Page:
Inaugural Iowa Soil Health Conference Leads Discussion on Building Healthy Soils
December 10, 2015
By MAHDI AL-KAISI
AMES, Iowa – The inaugural Iowa soil health conference, “Strategies for Building Healthy Soils,” will be Feb. 2-3, 2016 at the Scheman Building in Ames, Iowa. The goal of this conference is to increase awareness and understanding of soil health as a pivotal measure to sustainable agriculture and environmental quality in Iowa.
“Healthy soils create healthy landscapes, which support healthy communities,” said Mahdi Al-Kaisi, professor of soil science at Iowa State University and chair of the conference organizing committee. “Understanding soil health is essential for enhancing food security, providing resiliency to climate variability, protecting environmental quality, and preventing soil degradation for soil security.”
The two day conference will consist of 17 invited speakers from around the country who will provide research-based information for building healthy soils. Sessions will cover basic concepts of soil health, including: management practices, strategies for building healthy soils, soil health and climate change, the value of soil health to other environmental services, and the relationship between soil health, sustainability and productivity. The conference has also been approved for a total of 17 soil and water Certified Crop Adviser (CCA) credits.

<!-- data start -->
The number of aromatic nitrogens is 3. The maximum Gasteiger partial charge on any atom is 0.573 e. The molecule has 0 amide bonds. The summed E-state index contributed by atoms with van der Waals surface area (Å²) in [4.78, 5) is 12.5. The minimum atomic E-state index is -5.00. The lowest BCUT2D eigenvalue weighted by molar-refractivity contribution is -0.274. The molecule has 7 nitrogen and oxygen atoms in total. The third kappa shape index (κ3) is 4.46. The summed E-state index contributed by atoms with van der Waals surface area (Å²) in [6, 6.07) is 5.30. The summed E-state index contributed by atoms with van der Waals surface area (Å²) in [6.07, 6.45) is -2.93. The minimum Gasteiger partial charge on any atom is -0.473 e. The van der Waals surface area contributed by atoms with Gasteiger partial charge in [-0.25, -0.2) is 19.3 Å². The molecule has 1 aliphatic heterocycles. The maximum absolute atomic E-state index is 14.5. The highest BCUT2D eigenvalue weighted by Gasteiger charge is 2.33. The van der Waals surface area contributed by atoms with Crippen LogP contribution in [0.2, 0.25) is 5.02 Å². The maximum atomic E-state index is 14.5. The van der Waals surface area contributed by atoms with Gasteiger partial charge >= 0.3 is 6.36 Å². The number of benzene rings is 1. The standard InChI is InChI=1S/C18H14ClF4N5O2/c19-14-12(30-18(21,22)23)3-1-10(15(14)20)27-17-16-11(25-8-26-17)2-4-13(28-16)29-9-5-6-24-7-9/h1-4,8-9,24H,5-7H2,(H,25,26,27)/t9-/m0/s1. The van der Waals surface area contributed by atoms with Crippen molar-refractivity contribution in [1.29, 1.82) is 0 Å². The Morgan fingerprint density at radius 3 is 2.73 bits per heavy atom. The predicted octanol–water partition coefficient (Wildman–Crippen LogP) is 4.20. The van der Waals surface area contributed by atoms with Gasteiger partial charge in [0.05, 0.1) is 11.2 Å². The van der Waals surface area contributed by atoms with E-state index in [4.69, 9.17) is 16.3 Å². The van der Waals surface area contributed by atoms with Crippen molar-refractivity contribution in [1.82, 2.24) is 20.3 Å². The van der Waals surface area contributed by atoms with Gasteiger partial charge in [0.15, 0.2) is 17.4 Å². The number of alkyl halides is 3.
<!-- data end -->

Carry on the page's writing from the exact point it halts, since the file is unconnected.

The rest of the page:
Among the presenters will be Wayne Honeycutt, deputy chief for science and technology at USDA-NRCS, and Jerry Hatfield, laboratory director of the USDA-ARS National Laboratory for Agriculture and Environment in Ames, Iowa. For a full list of speakers, go to http://register.extension.iastate.edu/soilhealth/speakers
Farmers, agricultural consultants, agronomists, extension professionals, students, soil scientists, policy makers and the general public interested in learning more about soil health should plan to attend the conference.
The conference is a collaborative effort between Iowa State University Extension and Outreach, Iowa State University College of Agriculture and Life Sciences and the United States Department of Agriculture Natural Resource Conservation Service.